The three initial levels of instruction, common to all students, devolve in effect on the Sastravibhaga, in the sense that the teachers are attached to that section and there received their formation. They constitute an integrated course of study that prepares the student to take up a further specialty, but which, in and of themselves, are deemed to form the basis of any cultivated life, and which are intended, as is often observed, specifically for the man who is well anchored in this world: the householder, or grhastha. The grhastha, need I add, is also the domestic priest of the Hindu tradition. The students belonging to the two other faculties, I should also add, participate only marginally in the courses of this generalizing faculty: Vedic students understandably have little time remaining after mastering their rather onerous tasks of memorization, while those intending to become temple priests are still in part selected hereditarily and devote only a minimum of time to studies that do not directly relate to familial duties. (8)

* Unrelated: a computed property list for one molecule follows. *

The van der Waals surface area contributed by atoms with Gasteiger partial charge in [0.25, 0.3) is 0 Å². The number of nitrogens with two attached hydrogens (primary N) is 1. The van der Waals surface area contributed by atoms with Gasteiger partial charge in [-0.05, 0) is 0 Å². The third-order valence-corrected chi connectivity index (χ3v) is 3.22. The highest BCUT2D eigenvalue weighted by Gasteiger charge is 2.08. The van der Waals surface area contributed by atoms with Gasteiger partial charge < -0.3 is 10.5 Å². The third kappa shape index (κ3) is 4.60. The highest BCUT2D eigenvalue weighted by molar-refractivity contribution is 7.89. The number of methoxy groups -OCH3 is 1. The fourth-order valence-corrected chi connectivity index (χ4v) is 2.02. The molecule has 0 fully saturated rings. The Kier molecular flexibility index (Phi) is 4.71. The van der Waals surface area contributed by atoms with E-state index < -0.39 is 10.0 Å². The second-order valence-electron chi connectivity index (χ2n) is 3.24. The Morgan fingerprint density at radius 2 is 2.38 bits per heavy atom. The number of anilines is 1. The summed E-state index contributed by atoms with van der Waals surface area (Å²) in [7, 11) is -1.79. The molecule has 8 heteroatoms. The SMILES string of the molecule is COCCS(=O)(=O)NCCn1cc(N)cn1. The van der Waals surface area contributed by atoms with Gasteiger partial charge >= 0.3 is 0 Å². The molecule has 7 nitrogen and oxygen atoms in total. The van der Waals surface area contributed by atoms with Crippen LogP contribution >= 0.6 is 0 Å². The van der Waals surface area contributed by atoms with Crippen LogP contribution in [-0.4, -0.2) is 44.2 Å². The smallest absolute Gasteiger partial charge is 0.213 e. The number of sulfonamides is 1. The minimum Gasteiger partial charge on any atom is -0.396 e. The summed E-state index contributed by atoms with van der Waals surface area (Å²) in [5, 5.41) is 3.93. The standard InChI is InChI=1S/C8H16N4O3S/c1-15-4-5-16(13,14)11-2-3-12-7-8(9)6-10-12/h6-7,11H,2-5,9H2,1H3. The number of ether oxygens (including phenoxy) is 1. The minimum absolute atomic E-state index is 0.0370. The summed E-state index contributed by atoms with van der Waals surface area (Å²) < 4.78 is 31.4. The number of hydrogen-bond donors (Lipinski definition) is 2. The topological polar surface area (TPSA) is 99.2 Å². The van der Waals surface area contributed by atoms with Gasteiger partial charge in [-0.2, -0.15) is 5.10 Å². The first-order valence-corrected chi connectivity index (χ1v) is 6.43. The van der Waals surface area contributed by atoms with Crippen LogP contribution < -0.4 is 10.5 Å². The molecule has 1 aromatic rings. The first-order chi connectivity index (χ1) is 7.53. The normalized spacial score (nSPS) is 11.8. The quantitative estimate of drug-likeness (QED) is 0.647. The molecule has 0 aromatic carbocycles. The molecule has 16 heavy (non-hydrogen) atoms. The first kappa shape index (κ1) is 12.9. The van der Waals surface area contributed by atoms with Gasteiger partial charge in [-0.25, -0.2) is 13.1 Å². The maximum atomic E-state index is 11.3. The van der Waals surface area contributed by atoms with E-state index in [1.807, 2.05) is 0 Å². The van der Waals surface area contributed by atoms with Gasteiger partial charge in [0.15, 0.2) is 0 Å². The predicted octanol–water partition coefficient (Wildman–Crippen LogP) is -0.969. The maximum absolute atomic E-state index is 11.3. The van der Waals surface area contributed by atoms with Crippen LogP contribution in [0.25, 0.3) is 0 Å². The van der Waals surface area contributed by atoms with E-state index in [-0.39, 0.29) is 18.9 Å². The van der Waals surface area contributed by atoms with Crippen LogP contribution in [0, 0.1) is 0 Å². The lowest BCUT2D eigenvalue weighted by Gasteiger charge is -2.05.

It is therefore to the non-specialized priest that the instruction of the Sastravibhaga is essentially destined, whether he be the young brahmin of traditional worldly vocation or, in rare cases, one especially gifted, wishing to qualify himself for graduate study in one of the sastras. To that it must be added that since Independence and the adoption of reforms aimed at improving the lot of the less fortunate castes, non-brahmins also are admitted as students in Mysore (which was reserved, by royal decree, for brahmins alone until that time)--and not without result: several cases were pointed out to me of such students who has distinguished themselves in one or another traditional subject. (9) To my knowledge, none such has yet sought admission to the Vedic faculty, however.